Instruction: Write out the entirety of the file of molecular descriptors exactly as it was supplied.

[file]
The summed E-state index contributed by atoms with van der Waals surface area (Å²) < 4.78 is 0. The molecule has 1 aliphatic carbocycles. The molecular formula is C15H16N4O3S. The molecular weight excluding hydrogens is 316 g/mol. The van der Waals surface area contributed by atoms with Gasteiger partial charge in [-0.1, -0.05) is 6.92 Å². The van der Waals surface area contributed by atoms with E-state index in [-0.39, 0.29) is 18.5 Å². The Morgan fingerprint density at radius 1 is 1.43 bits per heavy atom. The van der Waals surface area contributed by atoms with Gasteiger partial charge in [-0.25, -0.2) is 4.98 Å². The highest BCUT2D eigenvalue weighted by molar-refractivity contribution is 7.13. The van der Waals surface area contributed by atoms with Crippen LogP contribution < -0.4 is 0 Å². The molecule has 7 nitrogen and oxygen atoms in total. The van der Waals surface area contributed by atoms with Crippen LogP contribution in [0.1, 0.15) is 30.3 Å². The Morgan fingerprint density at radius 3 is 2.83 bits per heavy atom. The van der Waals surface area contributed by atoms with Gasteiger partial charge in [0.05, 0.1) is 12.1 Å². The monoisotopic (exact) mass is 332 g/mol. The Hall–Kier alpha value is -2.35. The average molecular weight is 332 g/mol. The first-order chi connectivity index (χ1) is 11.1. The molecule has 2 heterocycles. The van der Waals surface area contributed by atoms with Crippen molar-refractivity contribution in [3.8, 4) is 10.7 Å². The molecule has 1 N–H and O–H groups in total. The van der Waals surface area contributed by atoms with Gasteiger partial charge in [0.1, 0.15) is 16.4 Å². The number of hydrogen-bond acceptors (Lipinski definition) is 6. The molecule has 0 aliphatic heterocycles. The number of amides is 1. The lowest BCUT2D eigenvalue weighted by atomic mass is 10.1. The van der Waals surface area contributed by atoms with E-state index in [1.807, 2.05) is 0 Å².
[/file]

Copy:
The summed E-state index contributed by atoms with van der Waals surface area (Å²) < 4.78 is 0. The molecule has 1 aliphatic carbocycles. The molecular formula is C15H16N4O3S. The molecular weight excluding hydrogens is 316 g/mol. The van der Waals surface area contributed by atoms with Gasteiger partial charge in [-0.1, -0.05) is 6.92 Å². The van der Waals surface area contributed by atoms with E-state index in [-0.39, 0.29) is 18.5 Å². The Morgan fingerprint density at radius 1 is 1.43 bits per heavy atom. The van der Waals surface area contributed by atoms with Gasteiger partial charge in [-0.25, -0.2) is 4.98 Å². The highest BCUT2D eigenvalue weighted by molar-refractivity contribution is 7.13. The van der Waals surface area contributed by atoms with Crippen LogP contribution < -0.4 is 0 Å². The molecule has 7 nitrogen and oxygen atoms in total. The van der Waals surface area contributed by atoms with Crippen LogP contribution in [0.1, 0.15) is 30.3 Å². The Morgan fingerprint density at radius 3 is 2.83 bits per heavy atom. The van der Waals surface area contributed by atoms with Gasteiger partial charge in [0.05, 0.1) is 12.1 Å². The monoisotopic (exact) mass is 332 g/mol. The Hall–Kier alpha value is -2.35. The average molecular weight is 332 g/mol. The first-order chi connectivity index (χ1) is 11.1. The molecule has 2 heterocycles. The van der Waals surface area contributed by atoms with Crippen molar-refractivity contribution in [3.8, 4) is 10.7 Å². The molecule has 1 N–H and O–H groups in total. The van der Waals surface area contributed by atoms with Gasteiger partial charge in [0.1, 0.15) is 16.4 Å². The number of hydrogen-bond acceptors (Lipinski definition) is 6. The molecule has 0 aliphatic heterocycles. The number of amides is 1. The lowest BCUT2D eigenvalue weighted by atomic mass is 10.1. The van der Waals surface area contributed by atoms with E-state index in [1.807, 2.05) is 0 Å².